Projections of champions


A thens recently warmed up for the 2004 Olympics by hosting the sixth International Amateur Athletic Federation (IAAF) Championships at Panathinaikon Stadium, site of the first modern Olympic Games in 1896. This was the city's largest sports event to date, with 80,000 spectators and countless more watching almost 2,000 athletes from 200 countries. The entire event was on a grand scale, starting with the opening ceremony, orchestrated by Oscar-winning composer Vangelis and featuring performances by himself and Monserrat Caballe. France's ETC Audiovisuel supplied equipment for a projection system that used no less than 22 of its 5kW PIGI projectors.

The units all had double film scrollers (some of them rotary), lenses that varied according to application, and even motorized mirrors. PIGI software controlled up to 20 projectors, and storable cue parameters included cue name and number, position, and movement times for each film--these were saved in two different registers to create an effects library. An interface enables Electrosonic and Dataton controllers to work with the PIGIs.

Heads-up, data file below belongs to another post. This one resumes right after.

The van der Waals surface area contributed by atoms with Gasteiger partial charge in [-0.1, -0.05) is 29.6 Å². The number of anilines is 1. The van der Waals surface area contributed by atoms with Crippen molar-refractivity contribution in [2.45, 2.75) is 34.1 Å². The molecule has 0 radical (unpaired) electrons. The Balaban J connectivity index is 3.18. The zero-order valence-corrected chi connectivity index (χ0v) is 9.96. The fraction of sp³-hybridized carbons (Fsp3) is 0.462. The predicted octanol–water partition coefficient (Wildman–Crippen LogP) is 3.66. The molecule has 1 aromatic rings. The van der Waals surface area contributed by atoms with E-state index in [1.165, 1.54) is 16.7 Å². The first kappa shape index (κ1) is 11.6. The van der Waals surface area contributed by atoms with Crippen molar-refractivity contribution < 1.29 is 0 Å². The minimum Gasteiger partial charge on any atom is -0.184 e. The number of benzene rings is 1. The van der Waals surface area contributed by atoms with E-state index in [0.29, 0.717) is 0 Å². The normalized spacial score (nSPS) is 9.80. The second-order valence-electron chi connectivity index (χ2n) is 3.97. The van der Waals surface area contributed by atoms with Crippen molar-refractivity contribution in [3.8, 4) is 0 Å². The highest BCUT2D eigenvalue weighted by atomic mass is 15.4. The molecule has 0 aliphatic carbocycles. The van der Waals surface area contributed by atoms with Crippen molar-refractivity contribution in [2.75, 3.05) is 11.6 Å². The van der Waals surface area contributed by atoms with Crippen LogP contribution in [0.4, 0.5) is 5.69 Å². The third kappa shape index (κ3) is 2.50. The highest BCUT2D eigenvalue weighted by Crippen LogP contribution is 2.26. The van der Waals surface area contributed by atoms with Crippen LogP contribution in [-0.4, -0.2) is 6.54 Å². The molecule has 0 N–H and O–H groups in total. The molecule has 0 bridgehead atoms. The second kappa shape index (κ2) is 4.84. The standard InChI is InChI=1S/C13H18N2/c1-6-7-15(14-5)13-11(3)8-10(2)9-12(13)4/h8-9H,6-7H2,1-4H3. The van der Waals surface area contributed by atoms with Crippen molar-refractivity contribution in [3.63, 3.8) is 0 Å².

Projectors were mounted on two "bridges" along the length of the stadium behind the top seats. Eight rotary double-scroller projectors, fitted with 800mm and 1,000mm long-throw lenses, were used on two 164'x 33' (50x10m) screens mounted on each side of a rear-projection screen behind the stage. Four were fitted with mirrors, enabling images to be beamed onto the crowds. The 14 non-rotary projectors were used to cover the stadium floor with cross-fading 90'-wide (27m) images via normal double scrollers with 330mm lenses.

Vangelis called in Canadian projection designers Paul and Elisabeth Souverbie, who have worked on his shows for many years, to develop the Athens ceremony. Projections for the show paired traditional Greek dancing with antique jewels, statues, vases, and friezes; Vangelis' performance (including "Chariots of Fire") with mosaics, fire and water; and Monserrat Caballe's performance with veils and paillettes.

"The PIGI system was chosen for its precision, power, luminosity, and programming possibilities," Paul Souverbie says. "Each film used on the double scroller system can have 150 images, which were produced by Elisabeth. Most of the ground-projected images were produced using Adobe Photoshop and Illustrator to correct the distortion caused by the projection angle."

Souverbie is developing mega-projections in North America.